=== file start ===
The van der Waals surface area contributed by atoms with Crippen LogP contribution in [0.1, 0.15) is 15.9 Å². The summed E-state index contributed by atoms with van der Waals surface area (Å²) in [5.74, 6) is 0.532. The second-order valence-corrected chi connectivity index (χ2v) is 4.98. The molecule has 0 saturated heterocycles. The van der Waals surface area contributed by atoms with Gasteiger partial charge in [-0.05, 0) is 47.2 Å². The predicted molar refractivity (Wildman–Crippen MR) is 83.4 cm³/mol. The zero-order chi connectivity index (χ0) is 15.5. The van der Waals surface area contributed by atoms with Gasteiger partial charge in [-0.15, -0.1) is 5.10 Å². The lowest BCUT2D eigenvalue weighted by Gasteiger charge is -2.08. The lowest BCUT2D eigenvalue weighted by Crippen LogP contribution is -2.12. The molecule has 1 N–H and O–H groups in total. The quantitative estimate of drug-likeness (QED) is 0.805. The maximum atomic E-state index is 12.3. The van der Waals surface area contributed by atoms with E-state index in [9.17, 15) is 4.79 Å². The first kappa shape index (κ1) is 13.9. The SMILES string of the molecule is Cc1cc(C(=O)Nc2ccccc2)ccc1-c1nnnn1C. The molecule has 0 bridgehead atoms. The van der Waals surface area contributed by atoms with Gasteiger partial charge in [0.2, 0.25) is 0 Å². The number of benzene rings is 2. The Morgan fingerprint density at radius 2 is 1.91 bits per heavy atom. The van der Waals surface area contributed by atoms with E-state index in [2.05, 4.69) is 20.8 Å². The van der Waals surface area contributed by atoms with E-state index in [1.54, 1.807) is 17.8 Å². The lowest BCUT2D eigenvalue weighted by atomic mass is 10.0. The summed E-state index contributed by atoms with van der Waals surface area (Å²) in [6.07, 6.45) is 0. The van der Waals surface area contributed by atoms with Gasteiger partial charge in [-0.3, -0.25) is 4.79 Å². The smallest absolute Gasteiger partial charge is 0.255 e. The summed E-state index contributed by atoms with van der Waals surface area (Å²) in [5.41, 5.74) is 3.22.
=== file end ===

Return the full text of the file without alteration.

The van der Waals surface area contributed by atoms with Crippen LogP contribution in [0.1, 0.15) is 15.9 Å². The summed E-state index contributed by atoms with van der Waals surface area (Å²) in [5.74, 6) is 0.532. The second-order valence-corrected chi connectivity index (χ2v) is 4.98. The molecule has 0 saturated heterocycles. The van der Waals surface area contributed by atoms with Gasteiger partial charge in [-0.05, 0) is 47.2 Å². The predicted molar refractivity (Wildman–Crippen MR) is 83.4 cm³/mol. The zero-order chi connectivity index (χ0) is 15.5. The van der Waals surface area contributed by atoms with Gasteiger partial charge in [-0.15, -0.1) is 5.10 Å². The lowest BCUT2D eigenvalue weighted by Gasteiger charge is -2.08. The lowest BCUT2D eigenvalue weighted by Crippen LogP contribution is -2.12. The molecule has 1 N–H and O–H groups in total. The quantitative estimate of drug-likeness (QED) is 0.805. The maximum atomic E-state index is 12.3. The van der Waals surface area contributed by atoms with E-state index in [9.17, 15) is 4.79 Å². The first kappa shape index (κ1) is 13.9. The SMILES string of the molecule is Cc1cc(C(=O)Nc2ccccc2)ccc1-c1nnnn1C. The molecule has 0 bridgehead atoms. The van der Waals surface area contributed by atoms with Gasteiger partial charge in [0.2, 0.25) is 0 Å². The number of benzene rings is 2. The Morgan fingerprint density at radius 2 is 1.91 bits per heavy atom. The van der Waals surface area contributed by atoms with E-state index in [2.05, 4.69) is 20.8 Å². The van der Waals surface area contributed by atoms with E-state index in [1.54, 1.807) is 17.8 Å². The lowest BCUT2D eigenvalue weighted by atomic mass is 10.0. The summed E-state index contributed by atoms with van der Waals surface area (Å²) in [6.07, 6.45) is 0. The van der Waals surface area contributed by atoms with Gasteiger partial charge in [-0.3, -0.25) is 4.79 Å². The smallest absolute Gasteiger partial charge is 0.255 e. The summed E-state index contributed by atoms with van der Waals surface area (Å²) in [5.41, 5.74) is 3.22.